This ability to reuse channels very often over a metropolitan area satisfying all the demand for usage is what made the proposals meet the FCC’s objectives.  It also meant that there would have to be techniques developed in the SYSTEM and the HANDSET or PHONE to LOCATE the phone in a particular cell, to SIGNAL that PHONE information telling it where it was and what channel to use, to HANDOFF that phone to another cell and another channel as it moved out of range of the cell in which it began its call, and to CONTROL the operation of the entire process.  Engineers at AT&T and at Motorola worked on these problems along with the definition of the basic radio parameters and over a period of many years came up with solutions.  While I said all of this started in 1969 the motto at Motorola at that time was “stay alive ‘til ‘85”.  This was because over that long period of time a great deal of investment had to be made to develop all of the system and find a large number of paying customers.  It wasn’t until 1983 that the FCC made all of its decisions and operating systems, and paying customers could come on line.

AT&T was a very large monopoly and the Bell Telephone Laboratories was its engineering research and development organization.  Motorola was a much smaller business – AT&T’s annual profits were bigger than Motorola’s annual sales.  They were at least 20 times as large.  At Motorola the work was started in what was then the Applied Research Labs of the Communications Division.  Your Grandpa, Chuck Lynk, managed one of those labs, the Communications Research Lab, and I reported to him.  Another engineer reporting to him was Don Linder.  While I had responsibility for the SYSTEMS aspects of the development, Don had responsibility for the development of the first PORTABLE PHONE.  That was the biggest difference between AT&T’s approach and that of Motorola.  AT&T kept talking about a MOBILE PHONE, one that would be as big as a suitcase, fit in the trunk of a car, and is used only in the car.  Motorola’s experience in LMRS showed that users wanted to use a phone anywhere, at any time; the SYSTEM would have to accommodate low-power, hand-held, lightweight cellular PORTABLE PHONES.  At a time when your Grandpa and I were involved in demonstrating all of our system development to the FCC and Congressional staff in Washington, DC (at a place called the Watergate – just after it had made news for a political trick that eventually brought an end to Richard Nixon’s presidency) two of Motorola’s top managers reached the decision that Motorola would have to demonstrate a portable system to the FCC to convince them of our point of view.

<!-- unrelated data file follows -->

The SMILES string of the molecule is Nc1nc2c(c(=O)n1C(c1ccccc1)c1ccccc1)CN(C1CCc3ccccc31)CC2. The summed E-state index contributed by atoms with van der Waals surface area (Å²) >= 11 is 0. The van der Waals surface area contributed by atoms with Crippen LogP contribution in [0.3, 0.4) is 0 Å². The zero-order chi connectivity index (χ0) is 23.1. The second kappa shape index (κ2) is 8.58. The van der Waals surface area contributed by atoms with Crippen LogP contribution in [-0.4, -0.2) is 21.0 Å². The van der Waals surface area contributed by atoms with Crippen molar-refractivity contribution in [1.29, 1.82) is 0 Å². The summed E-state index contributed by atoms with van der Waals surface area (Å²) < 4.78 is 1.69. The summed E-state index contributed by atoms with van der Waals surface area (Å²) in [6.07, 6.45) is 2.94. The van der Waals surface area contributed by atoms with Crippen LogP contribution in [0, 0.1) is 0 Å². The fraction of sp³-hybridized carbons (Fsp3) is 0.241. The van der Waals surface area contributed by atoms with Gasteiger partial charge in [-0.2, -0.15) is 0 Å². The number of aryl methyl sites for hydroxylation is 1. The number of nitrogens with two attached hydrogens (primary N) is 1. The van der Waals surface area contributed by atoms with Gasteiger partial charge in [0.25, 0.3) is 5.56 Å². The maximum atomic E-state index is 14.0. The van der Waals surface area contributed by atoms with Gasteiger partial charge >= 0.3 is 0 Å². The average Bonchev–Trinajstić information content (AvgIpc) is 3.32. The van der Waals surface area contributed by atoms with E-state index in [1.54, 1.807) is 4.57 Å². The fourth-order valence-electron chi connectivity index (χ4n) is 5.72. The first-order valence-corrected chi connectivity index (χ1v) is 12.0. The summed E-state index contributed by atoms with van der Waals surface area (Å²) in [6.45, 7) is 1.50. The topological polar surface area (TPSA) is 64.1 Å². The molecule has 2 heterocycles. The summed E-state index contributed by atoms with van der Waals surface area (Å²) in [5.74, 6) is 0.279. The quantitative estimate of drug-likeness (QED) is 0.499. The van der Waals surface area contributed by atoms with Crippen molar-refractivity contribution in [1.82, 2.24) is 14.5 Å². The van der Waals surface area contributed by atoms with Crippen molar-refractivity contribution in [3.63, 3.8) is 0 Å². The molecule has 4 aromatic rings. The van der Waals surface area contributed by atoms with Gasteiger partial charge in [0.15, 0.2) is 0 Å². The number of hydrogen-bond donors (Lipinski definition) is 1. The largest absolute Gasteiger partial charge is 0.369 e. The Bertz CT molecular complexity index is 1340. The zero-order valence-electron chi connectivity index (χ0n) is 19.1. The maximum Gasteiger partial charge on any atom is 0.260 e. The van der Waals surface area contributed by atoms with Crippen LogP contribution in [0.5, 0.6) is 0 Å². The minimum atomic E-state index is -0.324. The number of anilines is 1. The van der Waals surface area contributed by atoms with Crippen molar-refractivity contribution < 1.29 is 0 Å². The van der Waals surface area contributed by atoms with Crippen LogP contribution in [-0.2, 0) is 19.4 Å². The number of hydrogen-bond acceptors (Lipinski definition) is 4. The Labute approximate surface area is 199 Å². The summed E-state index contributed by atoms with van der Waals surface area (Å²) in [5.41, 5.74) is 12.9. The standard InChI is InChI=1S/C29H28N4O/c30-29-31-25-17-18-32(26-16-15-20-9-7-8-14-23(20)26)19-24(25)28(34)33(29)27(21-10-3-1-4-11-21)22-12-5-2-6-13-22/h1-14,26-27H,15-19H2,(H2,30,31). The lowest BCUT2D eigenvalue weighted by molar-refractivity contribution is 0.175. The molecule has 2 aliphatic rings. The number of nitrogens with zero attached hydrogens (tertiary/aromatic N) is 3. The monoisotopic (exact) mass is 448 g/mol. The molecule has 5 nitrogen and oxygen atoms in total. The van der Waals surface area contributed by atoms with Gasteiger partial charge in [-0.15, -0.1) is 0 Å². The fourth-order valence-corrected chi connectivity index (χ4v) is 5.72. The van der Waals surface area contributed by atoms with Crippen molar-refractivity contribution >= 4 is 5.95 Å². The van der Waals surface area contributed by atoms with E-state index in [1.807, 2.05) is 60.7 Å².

That event led to a very concentrated activity focused on the development of a PORTABLE RADIO TELEPHONE SYSTEM proposal and of the PORTABLE PHONE.
Motorola concentrated that activity into roughly a five-month period – a very demanding schedule.  It ended with a filing with the FCC for a portable cellular telephone system, which we called Dyna.T.A.C., using New York City as the model for its implementation, and a demonstration of a portable phone in New York in the spring of 1972.  While that phone would eventually not work in any of the actual cellular systems developed over the next dozen years, it captured the attention and the imagination of everyone, especially the FCC.  The system planning and the filing were an area where I had the major role.  The development of that phone and the team of Motorola engineers led by Don Linder who worked so hard on its creation were honored this past year as one of the “unheralded” engineering events that has affected our lives.  Motorola also filed a patent application that became U.S. Patent #3,906,166 for a “Radio Telephone System” issued on September 16, 1975, that was one of the basic methods of accommodating portable cellular phones.  Inventors’ names on patents are always listed alphabetically so the patent is referred to as “Cooper, et al”.  One of the top executives that urged us to develop this system was Marty Cooper and his name went to the top of the list – the other executive was John Mitchell and his name is in the middle of the list.  Your Grandpa’s name, Charles Lynk, and mine, James Mikulski, are on that list of inventors.  We sure did a lot of important work.  Motorola engineers continued to work on the development of portable cellular phones and systems for use throughout the world over the next 25 to 30 years and continue to do that even today.

James J. Mikulski, co-inventor of the first cell phone April 3, 1973